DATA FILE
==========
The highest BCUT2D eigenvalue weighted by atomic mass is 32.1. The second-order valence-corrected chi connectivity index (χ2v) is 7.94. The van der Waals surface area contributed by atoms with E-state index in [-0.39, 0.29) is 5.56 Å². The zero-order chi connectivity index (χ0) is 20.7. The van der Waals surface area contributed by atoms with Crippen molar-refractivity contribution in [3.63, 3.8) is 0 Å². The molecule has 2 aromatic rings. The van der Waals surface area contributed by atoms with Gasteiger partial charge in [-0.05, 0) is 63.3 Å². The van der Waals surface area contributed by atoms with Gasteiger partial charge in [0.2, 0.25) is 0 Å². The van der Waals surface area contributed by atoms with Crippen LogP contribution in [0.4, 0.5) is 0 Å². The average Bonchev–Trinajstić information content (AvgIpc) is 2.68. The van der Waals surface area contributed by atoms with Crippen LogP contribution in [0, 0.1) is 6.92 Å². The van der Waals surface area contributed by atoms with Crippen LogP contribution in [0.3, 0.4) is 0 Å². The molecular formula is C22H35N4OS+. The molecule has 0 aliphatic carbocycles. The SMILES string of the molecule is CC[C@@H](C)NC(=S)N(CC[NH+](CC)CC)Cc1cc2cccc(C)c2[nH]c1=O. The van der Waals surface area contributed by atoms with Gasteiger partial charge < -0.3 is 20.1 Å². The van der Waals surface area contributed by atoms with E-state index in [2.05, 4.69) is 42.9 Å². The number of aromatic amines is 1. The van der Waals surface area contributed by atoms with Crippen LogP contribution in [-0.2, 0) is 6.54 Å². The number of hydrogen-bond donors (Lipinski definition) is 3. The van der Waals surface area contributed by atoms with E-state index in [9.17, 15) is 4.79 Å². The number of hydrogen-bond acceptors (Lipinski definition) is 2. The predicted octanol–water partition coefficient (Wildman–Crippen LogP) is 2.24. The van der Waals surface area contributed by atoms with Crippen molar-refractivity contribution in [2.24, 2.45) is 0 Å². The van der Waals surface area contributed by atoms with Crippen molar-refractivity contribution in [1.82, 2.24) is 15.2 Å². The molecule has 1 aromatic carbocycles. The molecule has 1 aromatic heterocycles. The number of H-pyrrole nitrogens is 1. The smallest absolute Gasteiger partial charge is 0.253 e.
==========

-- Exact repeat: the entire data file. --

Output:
The highest BCUT2D eigenvalue weighted by atomic mass is 32.1. The second-order valence-corrected chi connectivity index (χ2v) is 7.94. The van der Waals surface area contributed by atoms with E-state index in [-0.39, 0.29) is 5.56 Å². The zero-order chi connectivity index (χ0) is 20.7. The van der Waals surface area contributed by atoms with Crippen molar-refractivity contribution in [3.63, 3.8) is 0 Å². The molecule has 2 aromatic rings. The van der Waals surface area contributed by atoms with Gasteiger partial charge in [-0.05, 0) is 63.3 Å². The van der Waals surface area contributed by atoms with Gasteiger partial charge in [0.2, 0.25) is 0 Å². The van der Waals surface area contributed by atoms with Crippen LogP contribution in [0.4, 0.5) is 0 Å². The average Bonchev–Trinajstić information content (AvgIpc) is 2.68. The van der Waals surface area contributed by atoms with Crippen LogP contribution in [0, 0.1) is 6.92 Å². The van der Waals surface area contributed by atoms with Crippen LogP contribution in [0.3, 0.4) is 0 Å². The molecular formula is C22H35N4OS+. The molecule has 0 aliphatic carbocycles. The SMILES string of the molecule is CC[C@@H](C)NC(=S)N(CC[NH+](CC)CC)Cc1cc2cccc(C)c2[nH]c1=O. The van der Waals surface area contributed by atoms with Gasteiger partial charge < -0.3 is 20.1 Å². The van der Waals surface area contributed by atoms with E-state index in [2.05, 4.69) is 42.9 Å². The number of aromatic amines is 1. The van der Waals surface area contributed by atoms with Crippen LogP contribution in [-0.2, 0) is 6.54 Å². The number of hydrogen-bond donors (Lipinski definition) is 3. The van der Waals surface area contributed by atoms with E-state index in [9.17, 15) is 4.79 Å². The number of hydrogen-bond acceptors (Lipinski definition) is 2. The predicted octanol–water partition coefficient (Wildman–Crippen LogP) is 2.24. The van der Waals surface area contributed by atoms with Crippen molar-refractivity contribution in [2.24, 2.45) is 0 Å². The van der Waals surface area contributed by atoms with Crippen molar-refractivity contribution in [1.82, 2.24) is 15.2 Å². The molecule has 1 aromatic carbocycles. The molecule has 1 aromatic heterocycles. The number of H-pyrrole nitrogens is 1. The smallest absolute Gasteiger partial charge is 0.253 e.